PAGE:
A dog with a really, really big hernia

Anyway, Mom took the kittens back to the shelter on Wednesday, and Dr. Regan looked at Jeeves, and she said he definitely had a hernia, and she said she didn't do hernia surgery because it was tricky, and sometimes the repair didn't hold together.  But then Aunt Tania and Mom talked to Dr. Regan for a while, and finally she said she would try to do the surgery, but she couldn't promise that it would work.

So yesterday Mom took Jeeves there to get the surgery done, and she got to watch Dr. Regan do it, because she is used to watching Dr. Regan do spays and neuters, which is mostly the only kind of surgery that she does.  Except one time Dr. Regan and Dr. Beth amputated a cat's leg, and Mom said that was kind of icky to watch.  Oh, and another time Dr. Michelle took out a dog's eyeball.  Ewwww!

A hernia in a human

Dr. Regan had to go very carefully and slowly to do the hernia surgery because Jeeves' body had tried to repair itself by growing some new blood vessels and tissue over the place where the intestines were sticking out through the rip in the muscle wall.  You couldn't even see his intestines at all because they were under all the new stuff that grew there.  But Dr. Regan wasn't trying to find Jeeves' intestines.  What she wanted to do was find all the edges of the hole so that she could sew it up.  And after a while, she found the original hole and then she pushed everything back inside and sewed the hole shut.

Jeeves' hernia looked sort of like this one,
but lots smaller, because he is a kitten and not a human.

We hope that this will solve the problem, even though Jeeves will probably still have a little bit of a bulge.  Dr. Regan is worried that Jeeves might have some problems with his bladder later on because his bladder was also sort of involved as part of the hernia.  She said it would be better to wait until he is older before finding him a new home because it's important to make sure his bladder is working okay.

When Mom brought Jeeves home, he was still kind of out of it, and he just sat in his cage like he didn't know where he was or what the heck happened to him.  But later he started acting more perky, and he tried to climb out of his cage, and Mom took him out and held him for a little while.  Jeeves has a really long incision, and a whole bunch of hair got shaved off his tummy.  Mom gave Jeeves a crate of his very own so that he wouldn't start trying to play with his sisters and hurt himself.  Maybe in a week or so, Jeeves can move back in with the girl kittens.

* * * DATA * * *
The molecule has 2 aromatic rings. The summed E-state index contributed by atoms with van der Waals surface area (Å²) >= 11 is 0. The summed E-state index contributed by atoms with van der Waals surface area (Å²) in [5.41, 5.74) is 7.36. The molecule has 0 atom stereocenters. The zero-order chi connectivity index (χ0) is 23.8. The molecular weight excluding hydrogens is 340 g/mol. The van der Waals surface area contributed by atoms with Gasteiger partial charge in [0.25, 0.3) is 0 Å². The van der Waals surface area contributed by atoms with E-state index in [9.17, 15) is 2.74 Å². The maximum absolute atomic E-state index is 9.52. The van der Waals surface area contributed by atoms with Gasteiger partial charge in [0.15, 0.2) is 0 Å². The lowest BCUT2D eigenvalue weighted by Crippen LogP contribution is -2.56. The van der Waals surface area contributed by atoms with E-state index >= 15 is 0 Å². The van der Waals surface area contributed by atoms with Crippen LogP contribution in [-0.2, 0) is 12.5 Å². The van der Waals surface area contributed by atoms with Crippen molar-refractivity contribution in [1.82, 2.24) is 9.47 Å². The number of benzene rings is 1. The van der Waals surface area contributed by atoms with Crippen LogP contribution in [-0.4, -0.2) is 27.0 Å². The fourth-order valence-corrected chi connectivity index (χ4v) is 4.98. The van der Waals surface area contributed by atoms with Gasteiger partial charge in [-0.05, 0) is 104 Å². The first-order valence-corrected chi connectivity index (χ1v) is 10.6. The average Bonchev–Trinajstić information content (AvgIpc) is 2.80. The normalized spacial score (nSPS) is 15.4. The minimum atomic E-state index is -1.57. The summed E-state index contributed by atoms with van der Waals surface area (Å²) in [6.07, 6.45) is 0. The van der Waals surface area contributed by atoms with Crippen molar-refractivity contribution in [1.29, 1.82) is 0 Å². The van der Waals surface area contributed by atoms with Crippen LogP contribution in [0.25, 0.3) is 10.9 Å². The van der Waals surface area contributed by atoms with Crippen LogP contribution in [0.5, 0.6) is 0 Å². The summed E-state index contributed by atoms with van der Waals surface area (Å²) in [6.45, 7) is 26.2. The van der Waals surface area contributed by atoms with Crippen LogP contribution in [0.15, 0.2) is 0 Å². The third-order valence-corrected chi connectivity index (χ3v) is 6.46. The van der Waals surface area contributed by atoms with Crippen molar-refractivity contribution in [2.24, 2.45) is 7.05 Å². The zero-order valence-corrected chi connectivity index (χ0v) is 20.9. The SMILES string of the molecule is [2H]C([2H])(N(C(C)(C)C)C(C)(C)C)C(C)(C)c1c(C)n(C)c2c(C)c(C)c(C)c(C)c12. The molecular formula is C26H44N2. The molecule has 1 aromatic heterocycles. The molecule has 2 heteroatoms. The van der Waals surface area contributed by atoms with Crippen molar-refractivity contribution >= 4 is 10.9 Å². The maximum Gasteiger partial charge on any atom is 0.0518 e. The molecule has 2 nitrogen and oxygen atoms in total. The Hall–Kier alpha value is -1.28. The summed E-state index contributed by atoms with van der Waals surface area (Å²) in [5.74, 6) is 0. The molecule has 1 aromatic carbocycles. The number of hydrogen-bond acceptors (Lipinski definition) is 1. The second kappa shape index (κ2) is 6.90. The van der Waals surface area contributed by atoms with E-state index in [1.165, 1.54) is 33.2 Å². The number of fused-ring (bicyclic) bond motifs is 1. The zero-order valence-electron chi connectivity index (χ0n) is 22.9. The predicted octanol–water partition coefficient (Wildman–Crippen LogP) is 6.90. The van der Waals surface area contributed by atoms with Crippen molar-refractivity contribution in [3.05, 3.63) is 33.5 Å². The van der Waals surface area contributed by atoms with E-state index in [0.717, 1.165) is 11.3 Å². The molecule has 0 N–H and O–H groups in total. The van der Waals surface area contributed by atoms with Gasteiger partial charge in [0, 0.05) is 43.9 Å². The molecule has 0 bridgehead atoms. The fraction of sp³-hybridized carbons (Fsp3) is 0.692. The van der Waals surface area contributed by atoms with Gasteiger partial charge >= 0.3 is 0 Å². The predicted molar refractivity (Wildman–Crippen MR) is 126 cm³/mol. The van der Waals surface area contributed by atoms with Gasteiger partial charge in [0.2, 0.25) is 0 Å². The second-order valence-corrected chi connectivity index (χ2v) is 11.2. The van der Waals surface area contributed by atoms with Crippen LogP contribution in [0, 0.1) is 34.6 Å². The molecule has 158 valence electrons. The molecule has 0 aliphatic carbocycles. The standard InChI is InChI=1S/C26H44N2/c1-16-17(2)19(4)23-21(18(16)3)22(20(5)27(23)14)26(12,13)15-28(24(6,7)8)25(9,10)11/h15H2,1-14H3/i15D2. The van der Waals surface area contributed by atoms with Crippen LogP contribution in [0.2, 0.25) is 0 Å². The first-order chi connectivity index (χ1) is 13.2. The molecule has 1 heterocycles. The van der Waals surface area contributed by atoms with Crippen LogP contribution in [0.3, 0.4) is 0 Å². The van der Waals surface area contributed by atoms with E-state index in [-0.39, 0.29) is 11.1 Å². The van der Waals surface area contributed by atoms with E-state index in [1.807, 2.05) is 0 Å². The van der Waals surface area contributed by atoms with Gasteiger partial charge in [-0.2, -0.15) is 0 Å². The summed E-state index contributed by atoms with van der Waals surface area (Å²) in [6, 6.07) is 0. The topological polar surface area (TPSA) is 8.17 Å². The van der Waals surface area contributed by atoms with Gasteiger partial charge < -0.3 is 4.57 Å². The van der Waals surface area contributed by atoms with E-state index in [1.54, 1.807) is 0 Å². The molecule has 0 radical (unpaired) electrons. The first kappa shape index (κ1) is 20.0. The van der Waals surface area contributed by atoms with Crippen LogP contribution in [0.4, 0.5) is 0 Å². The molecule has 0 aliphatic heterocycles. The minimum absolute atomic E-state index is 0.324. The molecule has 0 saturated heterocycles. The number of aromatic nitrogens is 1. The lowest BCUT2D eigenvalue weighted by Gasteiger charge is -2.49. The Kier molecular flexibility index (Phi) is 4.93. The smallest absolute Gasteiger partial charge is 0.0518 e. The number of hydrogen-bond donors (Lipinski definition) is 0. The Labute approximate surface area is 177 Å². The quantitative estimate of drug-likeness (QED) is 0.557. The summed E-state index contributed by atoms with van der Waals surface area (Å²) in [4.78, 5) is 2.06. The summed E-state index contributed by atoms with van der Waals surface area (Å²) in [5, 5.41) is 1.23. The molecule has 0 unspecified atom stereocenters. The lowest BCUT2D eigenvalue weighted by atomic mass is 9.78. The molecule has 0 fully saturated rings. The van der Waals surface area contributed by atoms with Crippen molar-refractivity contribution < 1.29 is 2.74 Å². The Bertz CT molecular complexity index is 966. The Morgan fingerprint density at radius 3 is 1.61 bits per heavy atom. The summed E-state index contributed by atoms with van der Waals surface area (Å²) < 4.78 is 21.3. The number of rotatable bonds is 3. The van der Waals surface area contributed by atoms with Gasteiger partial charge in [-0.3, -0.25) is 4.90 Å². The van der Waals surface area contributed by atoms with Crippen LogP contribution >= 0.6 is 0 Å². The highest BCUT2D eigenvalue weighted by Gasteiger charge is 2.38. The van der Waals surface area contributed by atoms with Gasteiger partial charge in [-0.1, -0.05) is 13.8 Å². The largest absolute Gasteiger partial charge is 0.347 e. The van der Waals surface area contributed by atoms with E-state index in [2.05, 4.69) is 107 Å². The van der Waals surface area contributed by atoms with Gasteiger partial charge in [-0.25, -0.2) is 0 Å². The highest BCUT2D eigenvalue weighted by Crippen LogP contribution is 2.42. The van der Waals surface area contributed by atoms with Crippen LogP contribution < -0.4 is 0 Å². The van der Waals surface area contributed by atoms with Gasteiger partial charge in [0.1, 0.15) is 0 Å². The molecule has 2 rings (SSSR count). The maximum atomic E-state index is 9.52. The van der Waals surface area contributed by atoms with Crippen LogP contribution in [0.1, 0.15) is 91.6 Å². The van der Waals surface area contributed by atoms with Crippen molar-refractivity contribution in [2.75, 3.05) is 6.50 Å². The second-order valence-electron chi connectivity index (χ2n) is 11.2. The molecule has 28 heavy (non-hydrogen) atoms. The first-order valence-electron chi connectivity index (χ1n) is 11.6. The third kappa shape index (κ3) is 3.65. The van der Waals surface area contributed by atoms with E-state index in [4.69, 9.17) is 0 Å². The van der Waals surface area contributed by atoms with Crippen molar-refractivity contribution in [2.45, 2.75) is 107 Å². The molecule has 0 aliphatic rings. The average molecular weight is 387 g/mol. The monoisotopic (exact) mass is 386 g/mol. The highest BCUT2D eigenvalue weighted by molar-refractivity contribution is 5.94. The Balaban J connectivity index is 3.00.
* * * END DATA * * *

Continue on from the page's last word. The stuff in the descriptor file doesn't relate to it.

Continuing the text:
Hey!  Let me out of here!

Oh, and do you know what?  I have a hernia, too!  My hernia is called an umbilical hernia, and it's right where my belly button is.  I've had it my whole life, but it's not very big, and it doesn't bother me, so I don't have to get hernia surgery like poor little Jeeves did.

Friday, February 17, 2012

EAR MITES!


One of the things that is wrong with our new little foster kittens is that they have ear mites.  It turns out that cats tend to get ear mites more often than dogs do, which is not to say that dogs don't get them.  Ferrets also get them, and so do bunnies.  But humans don't usually get ear mites because they are always taking showers and cleaning out their ears.


Anyway, you can often tell if a cat or dog has ear mites by looking in its ears, and if you see this yucky black stuff that is sort of like coffee grounds, that is a good sign that there are some ear mites lurking in there.  The black stuff is not the ear mites.  It's just the waste or poop or whatever you call it that the mites produce.  If you see the actual ear mites, they look white.  You can see them without using a microscope, but they are very, very tiny.